The National Institute for Genealogical Studies

LEADERS IN ONLINE GENEALOGY EDUCATION

The National Institute for Genealogical Studies - LEADERS IN ONLINE GENEALOGY EDUCATION

Vital Statistics in Newspapers

Vital Statistics in Newspapers

Vital records are the listings of births, marriage, and deaths recorded for a given town, county or state. The vital records that we seek are a relatively new record, in many instances not coming into existence until the 1900s.

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When searching for births marriages, or deaths, the first place that we look is the officially recorded records at the town, county, or state level. One of the problems with these records is that as you go from the more local governments to the state, you will quickly discover that the certificates were not recorded for many years.

Newspapers can fill in gaps, either when the records were not kept or when there was limited information written in the earlier registers. Entries of birth, marriages, and deaths may offer additional information about the family. Unlike the vital records that often include only basic information an in a standard format, newspaper entries are sometimes full of information. Working in newspapers also means looking in a number of different places for the various announcements of birth, baptism, marriage, death, and burial.

With the United States: Newspaper Records course you will learn more about what you can discover in your research.

Understanding Newspapers

Do You Understand What You are Reading?

As you begin searching for mentions of your ancestor in the newspaper, you may begin to wonder if you are reading a foreign language. The vernacular or abbreviations that you are reading are the result of the newspaper world, or the general colloquialism of the time.

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Abbreviations may be a little more prevalent than you anticipated as a result of the limited typeface of the publisher. Some of these abbreviations may have been encountered in other records including census, vital, land, or probate. Some of the abbreviations were used when there was limited space, perhaps where the vital records announcements might have been included, for instance.  

  • Inst. – is the abbreviation for instant and means that the event took place in that month. 
  • Ult. – is the abbreviation for Ultimo, a Latin word that refers to the past month.  
  • Esq. – which actually comes at the end of the name and is the abbreviation for Esquire.  

Remember that as you are working in older newspapers that the terms are not always the same in meaning as they are now. So, you may find that reading through certain news stories can take a little more time than reading a news story in today’s papers. With our United States: Newspaper Records course, you will learn more research techniques when using these records in your research.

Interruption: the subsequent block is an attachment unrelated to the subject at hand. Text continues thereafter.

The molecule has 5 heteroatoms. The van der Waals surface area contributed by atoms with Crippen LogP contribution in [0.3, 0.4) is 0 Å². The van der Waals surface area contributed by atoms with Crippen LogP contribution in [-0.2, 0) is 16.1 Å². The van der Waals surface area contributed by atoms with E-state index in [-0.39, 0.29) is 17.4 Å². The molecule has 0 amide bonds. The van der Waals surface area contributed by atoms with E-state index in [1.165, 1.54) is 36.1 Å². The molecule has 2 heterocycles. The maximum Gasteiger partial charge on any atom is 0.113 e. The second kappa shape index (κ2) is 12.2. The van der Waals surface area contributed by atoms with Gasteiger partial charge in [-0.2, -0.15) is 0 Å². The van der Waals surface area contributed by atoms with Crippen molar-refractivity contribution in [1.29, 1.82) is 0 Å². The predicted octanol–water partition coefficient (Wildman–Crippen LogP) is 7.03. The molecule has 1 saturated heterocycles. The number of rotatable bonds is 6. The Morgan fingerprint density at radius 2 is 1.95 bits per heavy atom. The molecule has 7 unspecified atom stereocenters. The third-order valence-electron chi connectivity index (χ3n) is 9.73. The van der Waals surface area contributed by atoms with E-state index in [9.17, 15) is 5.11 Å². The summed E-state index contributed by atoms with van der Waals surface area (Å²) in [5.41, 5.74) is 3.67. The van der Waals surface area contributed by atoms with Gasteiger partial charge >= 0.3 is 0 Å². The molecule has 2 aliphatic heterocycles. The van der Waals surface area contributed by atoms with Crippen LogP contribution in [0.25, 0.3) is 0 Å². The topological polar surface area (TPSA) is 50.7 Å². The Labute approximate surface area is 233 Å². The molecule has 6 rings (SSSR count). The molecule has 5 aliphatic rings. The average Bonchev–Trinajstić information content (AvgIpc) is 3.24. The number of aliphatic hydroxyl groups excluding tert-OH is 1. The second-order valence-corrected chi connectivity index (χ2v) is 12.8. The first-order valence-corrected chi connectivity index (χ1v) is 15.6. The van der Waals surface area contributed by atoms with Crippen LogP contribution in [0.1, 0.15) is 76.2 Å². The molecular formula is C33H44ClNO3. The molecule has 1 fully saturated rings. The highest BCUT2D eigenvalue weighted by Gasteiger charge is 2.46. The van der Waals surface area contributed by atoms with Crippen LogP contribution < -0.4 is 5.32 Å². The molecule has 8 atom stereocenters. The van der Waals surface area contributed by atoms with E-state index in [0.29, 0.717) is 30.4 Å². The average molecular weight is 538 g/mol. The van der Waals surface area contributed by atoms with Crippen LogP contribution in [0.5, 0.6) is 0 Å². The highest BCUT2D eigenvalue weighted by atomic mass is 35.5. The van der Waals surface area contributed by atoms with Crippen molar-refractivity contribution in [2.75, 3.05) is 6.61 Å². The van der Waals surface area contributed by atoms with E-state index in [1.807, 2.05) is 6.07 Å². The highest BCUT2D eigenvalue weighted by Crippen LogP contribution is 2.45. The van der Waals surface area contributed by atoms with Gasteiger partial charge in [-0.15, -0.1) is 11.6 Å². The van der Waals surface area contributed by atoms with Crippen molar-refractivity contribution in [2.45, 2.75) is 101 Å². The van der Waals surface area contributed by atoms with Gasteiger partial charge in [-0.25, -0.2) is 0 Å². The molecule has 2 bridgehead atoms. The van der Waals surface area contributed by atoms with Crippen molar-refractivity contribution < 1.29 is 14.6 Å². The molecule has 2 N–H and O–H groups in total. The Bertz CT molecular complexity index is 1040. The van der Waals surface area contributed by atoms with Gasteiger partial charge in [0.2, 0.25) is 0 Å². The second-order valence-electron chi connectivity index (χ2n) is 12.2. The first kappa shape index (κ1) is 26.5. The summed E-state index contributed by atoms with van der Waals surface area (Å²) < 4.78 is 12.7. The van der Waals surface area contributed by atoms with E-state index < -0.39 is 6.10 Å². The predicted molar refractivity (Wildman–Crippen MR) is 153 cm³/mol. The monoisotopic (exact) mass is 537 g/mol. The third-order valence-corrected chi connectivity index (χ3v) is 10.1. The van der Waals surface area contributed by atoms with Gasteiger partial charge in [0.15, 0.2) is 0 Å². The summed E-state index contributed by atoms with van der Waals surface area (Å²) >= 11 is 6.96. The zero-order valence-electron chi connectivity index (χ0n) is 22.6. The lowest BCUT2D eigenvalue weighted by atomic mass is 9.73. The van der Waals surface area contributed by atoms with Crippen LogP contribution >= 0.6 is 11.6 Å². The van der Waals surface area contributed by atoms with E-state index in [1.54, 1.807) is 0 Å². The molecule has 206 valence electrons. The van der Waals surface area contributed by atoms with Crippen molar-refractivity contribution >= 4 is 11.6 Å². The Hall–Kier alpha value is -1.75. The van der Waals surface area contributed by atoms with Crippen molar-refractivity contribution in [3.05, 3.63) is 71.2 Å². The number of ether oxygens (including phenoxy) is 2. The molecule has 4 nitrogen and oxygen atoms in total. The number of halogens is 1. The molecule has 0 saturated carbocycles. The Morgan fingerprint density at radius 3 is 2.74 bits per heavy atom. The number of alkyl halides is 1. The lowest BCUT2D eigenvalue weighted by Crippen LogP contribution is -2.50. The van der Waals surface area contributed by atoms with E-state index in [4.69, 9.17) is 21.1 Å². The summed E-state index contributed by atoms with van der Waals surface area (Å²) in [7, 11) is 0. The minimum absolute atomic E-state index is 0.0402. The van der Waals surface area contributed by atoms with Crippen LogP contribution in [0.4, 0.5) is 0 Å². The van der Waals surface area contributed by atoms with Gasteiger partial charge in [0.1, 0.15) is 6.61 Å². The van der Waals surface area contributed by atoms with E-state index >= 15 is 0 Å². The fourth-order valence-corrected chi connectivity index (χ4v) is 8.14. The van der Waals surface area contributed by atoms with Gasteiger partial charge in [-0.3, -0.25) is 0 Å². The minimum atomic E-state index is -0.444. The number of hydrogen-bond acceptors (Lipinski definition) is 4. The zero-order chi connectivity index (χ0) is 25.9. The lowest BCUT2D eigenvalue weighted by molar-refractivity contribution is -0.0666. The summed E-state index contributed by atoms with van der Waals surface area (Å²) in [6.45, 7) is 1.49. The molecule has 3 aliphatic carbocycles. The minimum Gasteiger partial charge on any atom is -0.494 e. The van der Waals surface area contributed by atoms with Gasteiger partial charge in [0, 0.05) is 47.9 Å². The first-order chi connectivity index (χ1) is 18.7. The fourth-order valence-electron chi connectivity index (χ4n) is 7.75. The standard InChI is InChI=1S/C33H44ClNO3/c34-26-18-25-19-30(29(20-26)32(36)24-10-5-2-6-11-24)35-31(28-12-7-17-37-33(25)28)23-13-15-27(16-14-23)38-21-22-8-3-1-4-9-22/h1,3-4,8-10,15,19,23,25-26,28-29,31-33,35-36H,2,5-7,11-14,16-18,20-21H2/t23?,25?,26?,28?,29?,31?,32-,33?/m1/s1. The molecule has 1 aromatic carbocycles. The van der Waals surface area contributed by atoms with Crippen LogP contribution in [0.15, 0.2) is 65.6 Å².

United States Newspapers

US Newspapers 

Newspapers offer a window to the past. They are the real-life recordings of our ancestors’ history. Unlike history books, family histories written years later, or memoirs, newspapers were recording the news at the time it was actually happening.

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One of the reasons that many researchers do not investigate what newspapers may be available is because they often assume that searching the newspaper requires going page by page and issue by issue. This is not always the case; there is a method to the arrangement of the newspaper. Like any genealogical resource, it is important that you take the time to become familiar with it.  

Remember that the purpose of the newspaper was to disperse information to its readership. The editor’s job was to keep the town or city informed of not just what was going on in the world, but also in the country, state, county and city.  Small town newspapers, and those begun during the early settlement of a town or county, may often contain more personal news about its residents than larger cities. Newspapers are one way to get some insight into the life of your ancestors.  

As genealogists we want information about our ancestors. When we can’t find a birth, marriage, or death record, we may turn to the newspaper to see if we can find an announcement of the event. In addition to vital records, there are many miscellaneous items in the newspaper that may hold tidbits of information about the families you are seeking. You may find mention of the following:  

  • Family news 
  • Voter list 
  • Jury list 
  • Social events 
  • Political meetings 
  • Gossip 
  • Legal notices 

Newspapers record the news at the time it was happening as well as revealing society’s manners and attitudes for a given moment in time. With the United States:  Newspaper Records course you will maneuver the arrangement of these useful resources.  

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